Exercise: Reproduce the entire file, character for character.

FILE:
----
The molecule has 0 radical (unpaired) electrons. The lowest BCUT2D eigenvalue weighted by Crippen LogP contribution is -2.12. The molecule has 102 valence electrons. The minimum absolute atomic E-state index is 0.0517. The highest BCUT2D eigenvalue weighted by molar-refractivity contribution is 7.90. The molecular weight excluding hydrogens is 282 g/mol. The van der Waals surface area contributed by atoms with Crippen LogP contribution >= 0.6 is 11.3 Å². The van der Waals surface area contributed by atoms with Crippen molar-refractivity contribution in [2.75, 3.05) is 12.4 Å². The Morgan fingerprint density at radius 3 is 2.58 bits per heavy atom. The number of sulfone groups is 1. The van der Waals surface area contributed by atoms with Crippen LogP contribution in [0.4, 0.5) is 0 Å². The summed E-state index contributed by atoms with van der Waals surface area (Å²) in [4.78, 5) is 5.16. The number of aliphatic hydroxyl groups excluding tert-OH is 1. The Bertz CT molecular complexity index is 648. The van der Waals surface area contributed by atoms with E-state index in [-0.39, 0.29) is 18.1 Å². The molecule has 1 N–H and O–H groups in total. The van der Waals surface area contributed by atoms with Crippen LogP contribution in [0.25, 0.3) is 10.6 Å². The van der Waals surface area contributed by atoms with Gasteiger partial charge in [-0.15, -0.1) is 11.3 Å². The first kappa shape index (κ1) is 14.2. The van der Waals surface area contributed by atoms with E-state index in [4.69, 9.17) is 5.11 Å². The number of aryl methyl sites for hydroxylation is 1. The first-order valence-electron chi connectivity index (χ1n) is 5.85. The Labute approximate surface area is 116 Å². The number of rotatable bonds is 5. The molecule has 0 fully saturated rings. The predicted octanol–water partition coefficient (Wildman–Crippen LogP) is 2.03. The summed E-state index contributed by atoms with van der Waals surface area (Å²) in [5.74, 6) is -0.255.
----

The molecule has 0 radical (unpaired) electrons. The lowest BCUT2D eigenvalue weighted by Crippen LogP contribution is -2.12. The molecule has 102 valence electrons. The minimum absolute atomic E-state index is 0.0517. The highest BCUT2D eigenvalue weighted by molar-refractivity contribution is 7.90. The molecular weight excluding hydrogens is 282 g/mol. The van der Waals surface area contributed by atoms with Crippen LogP contribution >= 0.6 is 11.3 Å². The van der Waals surface area contributed by atoms with Crippen molar-refractivity contribution in [2.75, 3.05) is 12.4 Å². The Morgan fingerprint density at radius 3 is 2.58 bits per heavy atom. The number of sulfone groups is 1. The van der Waals surface area contributed by atoms with Crippen LogP contribution in [0.4, 0.5) is 0 Å². The summed E-state index contributed by atoms with van der Waals surface area (Å²) in [4.78, 5) is 5.16. The number of aliphatic hydroxyl groups excluding tert-OH is 1. The Bertz CT molecular complexity index is 648. The van der Waals surface area contributed by atoms with E-state index in [-0.39, 0.29) is 18.1 Å². The molecule has 1 N–H and O–H groups in total. The van der Waals surface area contributed by atoms with Crippen LogP contribution in [0.25, 0.3) is 10.6 Å². The van der Waals surface area contributed by atoms with Gasteiger partial charge in [-0.15, -0.1) is 11.3 Å². The first kappa shape index (κ1) is 14.2. The van der Waals surface area contributed by atoms with E-state index in [4.69, 9.17) is 5.11 Å². The number of aryl methyl sites for hydroxylation is 1. The first-order valence-electron chi connectivity index (χ1n) is 5.85. The Labute approximate surface area is 116 Å². The number of rotatable bonds is 5. The molecule has 0 fully saturated rings. The predicted octanol–water partition coefficient (Wildman–Crippen LogP) is 2.03. The summed E-state index contributed by atoms with van der Waals surface area (Å²) in [5.74, 6) is -0.255.